Social scientists must search for a tenuous balance. On the one hand, the search for truth calls for the researcher to pursue value-free theories as in the natural sciences. At the same time, the social nature of our studies must stem from some ultimate absolute--one that we may ascribe to ethics, shared values, or, in Derman's case, a greater Being. The conflict that arises is evident: "If you cannot distinguish between God's creations and man's idols, you may mistake your models for laws" (144). While much press directs ire at unearned and even false profits in the financial industry, Derman's warning suggests that we should rather beware false prophets masquerading as sophisticated financial modelers.

An extension of Spinoza's three categories of knowledge--adequate, inadequate, and intuitive--is used to demonstrate where financial modelers' humility must come from, and why it is important. Adequate knowledge is global; it transcends time and place. Theories are adequate knowledge, and can be used with full confidence of their applicability. Models are inadequate, in the sense that they cannot explain a phenomenon generally. Take a simple question: What caused the United States' subprime crisis? Most of us would likely take recourse in a long series of regressions, and which of the two prevailing ultimate sources of financial imbalance we eventually choose (the glut of global savings, or a too-low, too-long interest rate policy) is largely inconsequential. What is of consequence is that any theory we use to explain the crisis will be limited in scope, and any model we apply will be necessarily inadequate.

To bridge the gap between these two types of knowledge Derman recommends intuition. This is a curious part of the book, and his use of intuition largely complements Ludwig von Mises' contribution to the theory of Verstehen, or understanding, in his Theory and History (New Haven, Conn: Yale University Press, 1957). That an intuition when using models is instrumental in projecting their results into the future is evident in Derman's discussion. It is a curious link because it severely limits the role of the academic, and places a larger emphasis on the entrepreneur (or user of financial models in Derman's emphasis) to determine the causes of the crisis and the best path forward.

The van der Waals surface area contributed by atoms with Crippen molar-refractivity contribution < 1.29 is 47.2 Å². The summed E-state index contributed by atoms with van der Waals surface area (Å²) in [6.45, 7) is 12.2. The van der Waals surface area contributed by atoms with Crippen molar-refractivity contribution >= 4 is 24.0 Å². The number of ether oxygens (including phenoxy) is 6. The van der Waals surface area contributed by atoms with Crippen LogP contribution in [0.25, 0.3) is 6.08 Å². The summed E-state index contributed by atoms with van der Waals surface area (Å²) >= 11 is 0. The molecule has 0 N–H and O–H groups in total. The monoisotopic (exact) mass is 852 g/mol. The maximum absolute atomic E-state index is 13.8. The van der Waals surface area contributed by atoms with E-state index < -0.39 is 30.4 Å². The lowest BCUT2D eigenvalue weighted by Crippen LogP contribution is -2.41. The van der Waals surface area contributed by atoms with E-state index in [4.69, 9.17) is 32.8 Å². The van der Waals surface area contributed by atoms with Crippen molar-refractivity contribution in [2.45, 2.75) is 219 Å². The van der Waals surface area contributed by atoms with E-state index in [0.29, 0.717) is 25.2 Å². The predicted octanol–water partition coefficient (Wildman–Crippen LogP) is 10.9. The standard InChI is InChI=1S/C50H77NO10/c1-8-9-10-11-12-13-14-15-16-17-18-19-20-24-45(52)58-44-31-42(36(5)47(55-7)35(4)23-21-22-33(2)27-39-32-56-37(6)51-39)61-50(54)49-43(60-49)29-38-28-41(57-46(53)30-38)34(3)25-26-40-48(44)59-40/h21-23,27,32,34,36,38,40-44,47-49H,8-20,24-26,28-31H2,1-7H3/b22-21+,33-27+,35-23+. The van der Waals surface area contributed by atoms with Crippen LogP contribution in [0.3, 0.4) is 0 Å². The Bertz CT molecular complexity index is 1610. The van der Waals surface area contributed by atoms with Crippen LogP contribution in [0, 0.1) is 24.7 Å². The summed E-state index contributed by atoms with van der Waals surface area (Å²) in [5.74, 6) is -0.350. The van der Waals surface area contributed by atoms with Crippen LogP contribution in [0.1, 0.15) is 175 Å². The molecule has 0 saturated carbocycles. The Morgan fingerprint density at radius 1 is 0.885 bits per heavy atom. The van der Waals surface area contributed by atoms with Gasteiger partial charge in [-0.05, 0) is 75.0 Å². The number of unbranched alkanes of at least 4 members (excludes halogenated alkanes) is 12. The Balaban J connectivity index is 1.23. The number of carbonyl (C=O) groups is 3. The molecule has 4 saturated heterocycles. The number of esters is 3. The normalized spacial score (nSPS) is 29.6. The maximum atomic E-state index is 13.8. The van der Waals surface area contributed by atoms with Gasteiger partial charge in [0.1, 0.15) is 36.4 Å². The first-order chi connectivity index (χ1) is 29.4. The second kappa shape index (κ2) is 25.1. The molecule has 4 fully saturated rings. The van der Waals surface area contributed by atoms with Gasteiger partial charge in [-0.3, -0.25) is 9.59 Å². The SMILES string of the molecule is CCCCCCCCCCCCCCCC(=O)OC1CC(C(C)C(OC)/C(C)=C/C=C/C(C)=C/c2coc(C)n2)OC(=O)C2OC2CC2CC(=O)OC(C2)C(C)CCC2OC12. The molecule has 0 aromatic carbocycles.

The book is not without its faults. Illustrated mostly through anecdote, Derman loses the readers in several lengthy and only tangentially related stories. His discussions and applications of the relationships between physics and financial modeling may throw some readers off, and although this reviewer is knowledgeable of and interested in these links, he, too, thinks that they could have been better presented to ease the layman. These points may make the book a tough read at points but do not detract from its wider message.

Derman finishes with a concrete application that business schools are mostly paying only lip service to--a financial modeler's manifesto. In his "Modeler's Hippocratic Oath," he concisely clarifies what is and is not wrong with the way that we approach financial modeling, and how we should ourselves be cognizant of these faults, as well as making others aware of them. Adherence to such an oath would do much to alter the current disillusionment aimed at capitalism and financial markets, to direct it at the true culprit: a lack of understanding of our use of knowledge, and the constraints this places on our actions.

--David Howden (e-mail:

St. Louis University--Madrid Campus, Spain
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Author:Howden, David
Publication:Journal of Markets & Morality
Article Type:Book review
Date:Sep 22, 2012